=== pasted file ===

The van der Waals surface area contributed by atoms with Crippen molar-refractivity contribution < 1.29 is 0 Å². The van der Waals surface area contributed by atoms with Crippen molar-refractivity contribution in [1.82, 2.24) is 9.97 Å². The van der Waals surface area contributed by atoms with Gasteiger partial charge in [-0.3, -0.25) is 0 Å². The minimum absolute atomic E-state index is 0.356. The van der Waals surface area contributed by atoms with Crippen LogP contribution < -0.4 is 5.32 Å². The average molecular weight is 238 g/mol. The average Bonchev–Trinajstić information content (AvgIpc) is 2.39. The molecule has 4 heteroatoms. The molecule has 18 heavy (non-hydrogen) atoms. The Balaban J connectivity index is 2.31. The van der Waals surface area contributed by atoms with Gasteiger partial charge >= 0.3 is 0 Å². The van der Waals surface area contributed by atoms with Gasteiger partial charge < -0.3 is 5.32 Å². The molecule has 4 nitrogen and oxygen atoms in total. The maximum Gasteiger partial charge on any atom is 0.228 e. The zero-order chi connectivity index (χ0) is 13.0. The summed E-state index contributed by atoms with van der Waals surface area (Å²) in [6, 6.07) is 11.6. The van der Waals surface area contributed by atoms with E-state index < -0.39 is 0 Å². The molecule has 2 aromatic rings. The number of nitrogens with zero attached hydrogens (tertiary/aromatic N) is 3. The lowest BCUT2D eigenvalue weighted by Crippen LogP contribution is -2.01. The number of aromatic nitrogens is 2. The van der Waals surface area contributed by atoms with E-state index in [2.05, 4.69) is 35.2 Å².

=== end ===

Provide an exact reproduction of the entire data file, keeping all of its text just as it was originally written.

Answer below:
The van der Waals surface area contributed by atoms with Crippen molar-refractivity contribution < 1.29 is 0 Å². The van der Waals surface area contributed by atoms with Crippen molar-refractivity contribution in [1.82, 2.24) is 9.97 Å². The van der Waals surface area contributed by atoms with Gasteiger partial charge in [-0.3, -0.25) is 0 Å². The minimum absolute atomic E-state index is 0.356. The van der Waals surface area contributed by atoms with Crippen LogP contribution < -0.4 is 5.32 Å². The average molecular weight is 238 g/mol. The average Bonchev–Trinajstić information content (AvgIpc) is 2.39. The molecule has 4 heteroatoms. The molecule has 18 heavy (non-hydrogen) atoms. The Balaban J connectivity index is 2.31. The van der Waals surface area contributed by atoms with Gasteiger partial charge >= 0.3 is 0 Å². The van der Waals surface area contributed by atoms with Gasteiger partial charge < -0.3 is 5.32 Å². The molecule has 4 nitrogen and oxygen atoms in total. The maximum Gasteiger partial charge on any atom is 0.228 e. The zero-order chi connectivity index (χ0) is 13.0. The summed E-state index contributed by atoms with van der Waals surface area (Å²) in [6, 6.07) is 11.6. The van der Waals surface area contributed by atoms with E-state index < -0.39 is 0 Å². The molecule has 2 aromatic rings. The number of nitrogens with zero attached hydrogens (tertiary/aromatic N) is 3. The lowest BCUT2D eigenvalue weighted by Crippen LogP contribution is -2.01. The number of aromatic nitrogens is 2. The van der Waals surface area contributed by atoms with E-state index in [2.05, 4.69) is 35.2 Å².